Initially, what most intrigued me about Allison's offer was Egypt. My grandfather had a Ph.D. in Egyptology and I had grown up listening to his stories and looking at pictures of his various trips there. Greece intrigued me also, and while I didn't know much about Israel at that point in my life, I was up for an adventure. Little did I know when I made that momentous decision that I wouldn't make it to Egypt on that trip. Instead, after a month in Greece I would land in Israel and within days meet the man who would become my husband.

We are all faced with choices, big and small, every day. We never know when we make a decision to do something what kind of impact it might have on our future. Obviously the above example ended up being pretty significant for me. But it makes me think about all of the little decisions we make along the way that lead us in new directions. It could be the college we choose brings us to a new part of the country that just feels like home. It could be an inspiring professor whose enthusiasm for a subject makes us change our major completely.  It could be that our preschool choice introduces us to a lifelong friend. Or it could be a volunteer role leads us on a completely different career path.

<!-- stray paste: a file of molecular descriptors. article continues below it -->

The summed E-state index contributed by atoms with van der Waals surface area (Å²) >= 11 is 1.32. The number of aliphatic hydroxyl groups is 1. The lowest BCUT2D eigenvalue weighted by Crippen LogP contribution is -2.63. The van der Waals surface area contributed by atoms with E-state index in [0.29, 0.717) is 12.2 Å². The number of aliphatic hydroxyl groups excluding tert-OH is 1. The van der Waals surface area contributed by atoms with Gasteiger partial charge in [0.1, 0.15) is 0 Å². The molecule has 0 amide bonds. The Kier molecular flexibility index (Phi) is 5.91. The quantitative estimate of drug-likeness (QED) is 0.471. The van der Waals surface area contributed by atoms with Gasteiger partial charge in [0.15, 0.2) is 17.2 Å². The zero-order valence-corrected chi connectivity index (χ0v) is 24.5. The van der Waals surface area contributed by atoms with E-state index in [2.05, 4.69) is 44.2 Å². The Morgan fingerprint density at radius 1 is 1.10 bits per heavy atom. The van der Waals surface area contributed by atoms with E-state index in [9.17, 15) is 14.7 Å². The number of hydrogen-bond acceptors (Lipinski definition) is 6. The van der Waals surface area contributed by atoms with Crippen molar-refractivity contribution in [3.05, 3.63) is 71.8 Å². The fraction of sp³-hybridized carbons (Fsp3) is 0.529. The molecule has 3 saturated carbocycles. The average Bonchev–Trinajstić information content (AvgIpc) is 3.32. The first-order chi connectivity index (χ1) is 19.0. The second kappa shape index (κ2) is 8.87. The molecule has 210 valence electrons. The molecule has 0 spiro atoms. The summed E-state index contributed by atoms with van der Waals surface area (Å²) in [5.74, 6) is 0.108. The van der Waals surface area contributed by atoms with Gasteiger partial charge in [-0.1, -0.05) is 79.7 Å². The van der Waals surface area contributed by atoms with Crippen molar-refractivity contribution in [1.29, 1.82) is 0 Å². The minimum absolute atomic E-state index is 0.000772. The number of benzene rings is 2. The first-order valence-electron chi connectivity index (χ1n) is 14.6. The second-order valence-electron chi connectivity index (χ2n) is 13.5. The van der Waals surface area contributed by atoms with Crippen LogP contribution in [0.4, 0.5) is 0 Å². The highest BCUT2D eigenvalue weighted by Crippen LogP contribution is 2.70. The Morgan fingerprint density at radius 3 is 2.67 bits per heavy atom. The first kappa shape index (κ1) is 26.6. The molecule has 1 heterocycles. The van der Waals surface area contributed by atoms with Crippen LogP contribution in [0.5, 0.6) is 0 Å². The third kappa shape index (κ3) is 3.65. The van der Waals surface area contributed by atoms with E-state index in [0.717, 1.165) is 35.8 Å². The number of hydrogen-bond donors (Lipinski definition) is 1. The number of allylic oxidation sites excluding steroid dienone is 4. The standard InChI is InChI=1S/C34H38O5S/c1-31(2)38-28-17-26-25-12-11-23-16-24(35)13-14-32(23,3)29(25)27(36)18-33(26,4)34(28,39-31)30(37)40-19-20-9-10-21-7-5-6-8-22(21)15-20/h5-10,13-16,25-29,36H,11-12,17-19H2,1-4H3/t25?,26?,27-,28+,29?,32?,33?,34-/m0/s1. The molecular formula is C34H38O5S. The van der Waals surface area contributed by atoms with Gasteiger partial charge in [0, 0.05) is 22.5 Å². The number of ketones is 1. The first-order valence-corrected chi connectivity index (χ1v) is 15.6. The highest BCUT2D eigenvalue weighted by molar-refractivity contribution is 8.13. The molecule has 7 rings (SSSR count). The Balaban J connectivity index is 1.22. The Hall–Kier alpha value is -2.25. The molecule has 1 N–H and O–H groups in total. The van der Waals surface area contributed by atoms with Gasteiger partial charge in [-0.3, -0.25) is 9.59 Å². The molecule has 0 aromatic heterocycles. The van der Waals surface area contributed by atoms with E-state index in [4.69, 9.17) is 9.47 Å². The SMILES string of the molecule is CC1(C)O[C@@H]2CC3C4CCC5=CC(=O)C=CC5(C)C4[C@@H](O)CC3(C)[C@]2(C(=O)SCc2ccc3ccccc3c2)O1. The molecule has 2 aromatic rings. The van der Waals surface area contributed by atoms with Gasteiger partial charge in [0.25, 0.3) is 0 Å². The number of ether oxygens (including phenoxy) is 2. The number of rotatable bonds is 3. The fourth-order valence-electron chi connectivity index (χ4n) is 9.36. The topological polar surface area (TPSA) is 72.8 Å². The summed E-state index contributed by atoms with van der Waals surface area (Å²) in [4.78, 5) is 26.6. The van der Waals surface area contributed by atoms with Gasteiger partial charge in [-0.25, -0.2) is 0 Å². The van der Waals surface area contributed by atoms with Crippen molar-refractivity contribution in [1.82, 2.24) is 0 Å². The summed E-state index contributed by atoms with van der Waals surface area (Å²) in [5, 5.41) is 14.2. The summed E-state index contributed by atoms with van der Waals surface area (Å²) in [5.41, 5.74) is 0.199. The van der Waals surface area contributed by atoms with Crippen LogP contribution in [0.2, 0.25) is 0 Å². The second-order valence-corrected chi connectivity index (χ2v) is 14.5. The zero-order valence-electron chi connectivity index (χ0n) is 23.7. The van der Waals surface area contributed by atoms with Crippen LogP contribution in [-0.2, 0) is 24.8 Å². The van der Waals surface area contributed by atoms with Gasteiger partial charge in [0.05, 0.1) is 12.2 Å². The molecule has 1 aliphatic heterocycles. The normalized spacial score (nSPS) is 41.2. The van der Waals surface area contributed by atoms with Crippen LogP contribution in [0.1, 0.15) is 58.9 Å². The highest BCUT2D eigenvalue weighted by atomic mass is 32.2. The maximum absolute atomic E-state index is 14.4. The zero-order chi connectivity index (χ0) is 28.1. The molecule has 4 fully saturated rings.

There are infinite possibilities that await us, and infinite paths to choose from. Sometimes I think it's important to stop and think about the paths we find ourselves on and reflect on our journey so far. It's far too easy to plow through life somewhat mindlessly and not appreciate the choices we make.